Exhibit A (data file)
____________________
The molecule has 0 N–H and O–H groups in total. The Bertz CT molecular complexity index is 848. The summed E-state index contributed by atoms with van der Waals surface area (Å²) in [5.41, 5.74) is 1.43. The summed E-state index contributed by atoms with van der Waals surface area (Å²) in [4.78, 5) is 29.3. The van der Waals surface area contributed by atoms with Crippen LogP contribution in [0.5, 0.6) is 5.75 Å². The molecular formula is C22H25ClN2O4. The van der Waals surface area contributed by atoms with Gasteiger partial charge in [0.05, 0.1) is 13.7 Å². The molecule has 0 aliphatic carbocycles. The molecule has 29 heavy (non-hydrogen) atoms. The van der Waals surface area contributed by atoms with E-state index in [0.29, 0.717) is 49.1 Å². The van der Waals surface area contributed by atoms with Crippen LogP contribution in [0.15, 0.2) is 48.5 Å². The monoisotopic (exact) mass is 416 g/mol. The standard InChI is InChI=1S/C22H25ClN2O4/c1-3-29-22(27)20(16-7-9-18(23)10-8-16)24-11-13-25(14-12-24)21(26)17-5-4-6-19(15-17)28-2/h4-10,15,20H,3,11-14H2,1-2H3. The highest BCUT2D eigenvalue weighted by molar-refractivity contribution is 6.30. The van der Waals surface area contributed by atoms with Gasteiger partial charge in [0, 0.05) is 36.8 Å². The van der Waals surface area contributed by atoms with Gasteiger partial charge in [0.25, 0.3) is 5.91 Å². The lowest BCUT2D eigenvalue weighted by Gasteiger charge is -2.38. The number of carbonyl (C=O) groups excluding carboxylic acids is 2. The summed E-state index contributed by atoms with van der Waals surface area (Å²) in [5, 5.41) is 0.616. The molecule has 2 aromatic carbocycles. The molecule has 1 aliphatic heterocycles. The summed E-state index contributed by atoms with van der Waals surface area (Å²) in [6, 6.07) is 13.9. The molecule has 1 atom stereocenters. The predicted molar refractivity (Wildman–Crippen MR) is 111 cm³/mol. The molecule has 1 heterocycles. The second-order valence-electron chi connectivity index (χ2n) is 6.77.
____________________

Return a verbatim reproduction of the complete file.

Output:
The molecule has 0 N–H and O–H groups in total. The Bertz CT molecular complexity index is 848. The summed E-state index contributed by atoms with van der Waals surface area (Å²) in [5.41, 5.74) is 1.43. The summed E-state index contributed by atoms with van der Waals surface area (Å²) in [4.78, 5) is 29.3. The van der Waals surface area contributed by atoms with Crippen LogP contribution in [0.5, 0.6) is 5.75 Å². The molecular formula is C22H25ClN2O4. The van der Waals surface area contributed by atoms with Gasteiger partial charge in [0.05, 0.1) is 13.7 Å². The molecule has 0 aliphatic carbocycles. The molecule has 29 heavy (non-hydrogen) atoms. The van der Waals surface area contributed by atoms with E-state index in [0.29, 0.717) is 49.1 Å². The van der Waals surface area contributed by atoms with Crippen LogP contribution in [0.15, 0.2) is 48.5 Å². The monoisotopic (exact) mass is 416 g/mol. The standard InChI is InChI=1S/C22H25ClN2O4/c1-3-29-22(27)20(16-7-9-18(23)10-8-16)24-11-13-25(14-12-24)21(26)17-5-4-6-19(15-17)28-2/h4-10,15,20H,3,11-14H2,1-2H3. The highest BCUT2D eigenvalue weighted by molar-refractivity contribution is 6.30. The van der Waals surface area contributed by atoms with Gasteiger partial charge in [0, 0.05) is 36.8 Å². The van der Waals surface area contributed by atoms with Gasteiger partial charge in [0.25, 0.3) is 5.91 Å². The lowest BCUT2D eigenvalue weighted by Gasteiger charge is -2.38. The number of carbonyl (C=O) groups excluding carboxylic acids is 2. The summed E-state index contributed by atoms with van der Waals surface area (Å²) in [5, 5.41) is 0.616. The molecule has 2 aromatic carbocycles. The molecule has 1 aliphatic heterocycles. The summed E-state index contributed by atoms with van der Waals surface area (Å²) in [6, 6.07) is 13.9. The molecule has 1 atom stereocenters. The predicted molar refractivity (Wildman–Crippen MR) is 111 cm³/mol. The molecule has 1 heterocycles. The second-order valence-electron chi connectivity index (χ2n) is 6.77.